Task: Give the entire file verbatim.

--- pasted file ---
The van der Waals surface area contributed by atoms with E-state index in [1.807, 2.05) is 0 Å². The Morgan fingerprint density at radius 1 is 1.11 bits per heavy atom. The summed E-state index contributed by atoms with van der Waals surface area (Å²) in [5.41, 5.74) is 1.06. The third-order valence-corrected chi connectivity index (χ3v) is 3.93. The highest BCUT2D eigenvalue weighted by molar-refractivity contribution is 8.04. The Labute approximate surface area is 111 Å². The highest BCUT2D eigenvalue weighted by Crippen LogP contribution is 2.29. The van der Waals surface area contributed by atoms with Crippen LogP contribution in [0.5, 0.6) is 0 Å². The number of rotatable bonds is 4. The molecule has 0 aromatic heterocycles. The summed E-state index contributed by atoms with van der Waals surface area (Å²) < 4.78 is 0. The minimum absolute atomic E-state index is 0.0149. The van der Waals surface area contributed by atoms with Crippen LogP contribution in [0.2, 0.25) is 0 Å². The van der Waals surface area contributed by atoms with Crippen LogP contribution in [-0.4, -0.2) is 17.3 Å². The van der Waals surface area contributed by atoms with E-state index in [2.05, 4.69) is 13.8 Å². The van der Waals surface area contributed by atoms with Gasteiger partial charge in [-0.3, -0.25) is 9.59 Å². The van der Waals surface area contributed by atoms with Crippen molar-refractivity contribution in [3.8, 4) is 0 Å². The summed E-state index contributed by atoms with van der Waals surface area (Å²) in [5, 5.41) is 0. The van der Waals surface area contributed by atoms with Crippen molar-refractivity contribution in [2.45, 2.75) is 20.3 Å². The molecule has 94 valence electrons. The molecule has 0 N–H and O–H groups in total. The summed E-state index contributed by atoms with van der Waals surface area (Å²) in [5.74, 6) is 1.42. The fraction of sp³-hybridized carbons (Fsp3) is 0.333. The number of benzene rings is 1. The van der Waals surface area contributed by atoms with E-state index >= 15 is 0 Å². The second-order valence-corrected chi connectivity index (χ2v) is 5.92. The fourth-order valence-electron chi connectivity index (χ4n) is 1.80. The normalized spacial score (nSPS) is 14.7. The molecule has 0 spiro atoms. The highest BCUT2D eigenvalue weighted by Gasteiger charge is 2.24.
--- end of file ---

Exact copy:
The van der Waals surface area contributed by atoms with E-state index in [1.807, 2.05) is 0 Å². The Morgan fingerprint density at radius 1 is 1.11 bits per heavy atom. The summed E-state index contributed by atoms with van der Waals surface area (Å²) in [5.41, 5.74) is 1.06. The third-order valence-corrected chi connectivity index (χ3v) is 3.93. The highest BCUT2D eigenvalue weighted by molar-refractivity contribution is 8.04. The Labute approximate surface area is 111 Å². The highest BCUT2D eigenvalue weighted by Crippen LogP contribution is 2.29. The van der Waals surface area contributed by atoms with Crippen LogP contribution in [0.5, 0.6) is 0 Å². The number of rotatable bonds is 4. The molecule has 0 aromatic heterocycles. The summed E-state index contributed by atoms with van der Waals surface area (Å²) < 4.78 is 0. The minimum absolute atomic E-state index is 0.0149. The van der Waals surface area contributed by atoms with Crippen LogP contribution in [0.2, 0.25) is 0 Å². The van der Waals surface area contributed by atoms with Crippen LogP contribution in [-0.4, -0.2) is 17.3 Å². The van der Waals surface area contributed by atoms with E-state index in [2.05, 4.69) is 13.8 Å². The van der Waals surface area contributed by atoms with Gasteiger partial charge in [-0.3, -0.25) is 9.59 Å². The van der Waals surface area contributed by atoms with Crippen molar-refractivity contribution in [3.8, 4) is 0 Å². The summed E-state index contributed by atoms with van der Waals surface area (Å²) in [5, 5.41) is 0. The van der Waals surface area contributed by atoms with Crippen molar-refractivity contribution in [2.45, 2.75) is 20.3 Å². The molecule has 94 valence electrons. The molecule has 0 N–H and O–H groups in total. The summed E-state index contributed by atoms with van der Waals surface area (Å²) in [5.74, 6) is 1.42. The fraction of sp³-hybridized carbons (Fsp3) is 0.333. The number of benzene rings is 1. The van der Waals surface area contributed by atoms with E-state index >= 15 is 0 Å². The second-order valence-corrected chi connectivity index (χ2v) is 5.92. The fourth-order valence-electron chi connectivity index (χ4n) is 1.80. The normalized spacial score (nSPS) is 14.7. The molecule has 0 spiro atoms. The highest BCUT2D eigenvalue weighted by Gasteiger charge is 2.24.